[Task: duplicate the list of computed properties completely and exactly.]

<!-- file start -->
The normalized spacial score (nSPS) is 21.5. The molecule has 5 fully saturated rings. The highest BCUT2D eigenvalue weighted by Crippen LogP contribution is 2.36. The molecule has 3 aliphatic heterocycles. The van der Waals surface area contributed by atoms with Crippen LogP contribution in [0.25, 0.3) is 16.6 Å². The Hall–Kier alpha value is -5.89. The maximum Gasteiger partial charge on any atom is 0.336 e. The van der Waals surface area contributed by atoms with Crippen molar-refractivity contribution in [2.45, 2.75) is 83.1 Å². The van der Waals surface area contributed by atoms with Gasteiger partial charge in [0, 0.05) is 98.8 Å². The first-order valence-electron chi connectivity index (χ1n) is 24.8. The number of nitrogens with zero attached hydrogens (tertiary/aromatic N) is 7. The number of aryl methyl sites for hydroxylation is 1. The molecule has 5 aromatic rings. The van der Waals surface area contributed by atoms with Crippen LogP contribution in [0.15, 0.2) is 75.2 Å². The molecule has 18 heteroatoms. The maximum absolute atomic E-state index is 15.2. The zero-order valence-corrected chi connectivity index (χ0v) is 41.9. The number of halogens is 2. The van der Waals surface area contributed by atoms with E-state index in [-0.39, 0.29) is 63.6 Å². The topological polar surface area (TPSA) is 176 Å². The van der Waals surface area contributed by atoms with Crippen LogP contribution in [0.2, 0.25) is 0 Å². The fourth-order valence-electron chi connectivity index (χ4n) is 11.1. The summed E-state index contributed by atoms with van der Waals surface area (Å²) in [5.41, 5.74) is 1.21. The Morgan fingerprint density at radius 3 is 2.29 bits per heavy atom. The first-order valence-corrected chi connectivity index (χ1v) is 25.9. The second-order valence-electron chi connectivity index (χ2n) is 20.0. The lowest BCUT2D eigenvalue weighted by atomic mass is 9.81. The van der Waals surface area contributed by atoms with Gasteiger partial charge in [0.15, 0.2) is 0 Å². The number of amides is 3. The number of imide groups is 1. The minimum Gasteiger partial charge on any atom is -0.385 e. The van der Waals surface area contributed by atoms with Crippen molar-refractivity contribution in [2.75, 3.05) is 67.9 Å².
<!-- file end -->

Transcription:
The normalized spacial score (nSPS) is 21.5. The molecule has 5 fully saturated rings. The highest BCUT2D eigenvalue weighted by Crippen LogP contribution is 2.36. The molecule has 3 aliphatic heterocycles. The van der Waals surface area contributed by atoms with Crippen LogP contribution in [0.25, 0.3) is 16.6 Å². The Hall–Kier alpha value is -5.89. The maximum Gasteiger partial charge on any atom is 0.336 e. The van der Waals surface area contributed by atoms with Crippen molar-refractivity contribution in [2.45, 2.75) is 83.1 Å². The van der Waals surface area contributed by atoms with Gasteiger partial charge in [0, 0.05) is 98.8 Å². The first-order valence-electron chi connectivity index (χ1n) is 24.8. The number of nitrogens with zero attached hydrogens (tertiary/aromatic N) is 7. The number of aryl methyl sites for hydroxylation is 1. The molecule has 5 aromatic rings. The van der Waals surface area contributed by atoms with Crippen LogP contribution in [0.15, 0.2) is 75.2 Å². The molecule has 18 heteroatoms. The maximum absolute atomic E-state index is 15.2. The zero-order valence-corrected chi connectivity index (χ0v) is 41.9. The number of halogens is 2. The van der Waals surface area contributed by atoms with E-state index in [-0.39, 0.29) is 63.6 Å². The topological polar surface area (TPSA) is 176 Å². The van der Waals surface area contributed by atoms with Crippen LogP contribution in [0.2, 0.25) is 0 Å². The fourth-order valence-electron chi connectivity index (χ4n) is 11.1. The summed E-state index contributed by atoms with van der Waals surface area (Å²) in [5.41, 5.74) is 1.21. The Morgan fingerprint density at radius 3 is 2.29 bits per heavy atom. The first-order valence-corrected chi connectivity index (χ1v) is 25.9. The second-order valence-electron chi connectivity index (χ2n) is 20.0. The lowest BCUT2D eigenvalue weighted by atomic mass is 9.81. The van der Waals surface area contributed by atoms with Gasteiger partial charge in [0.15, 0.2) is 0 Å². The number of amides is 3. The number of imide groups is 1. The minimum Gasteiger partial charge on any atom is -0.385 e. The van der Waals surface area contributed by atoms with Crippen molar-refractivity contribution in [2.75, 3.05) is 67.9 Å².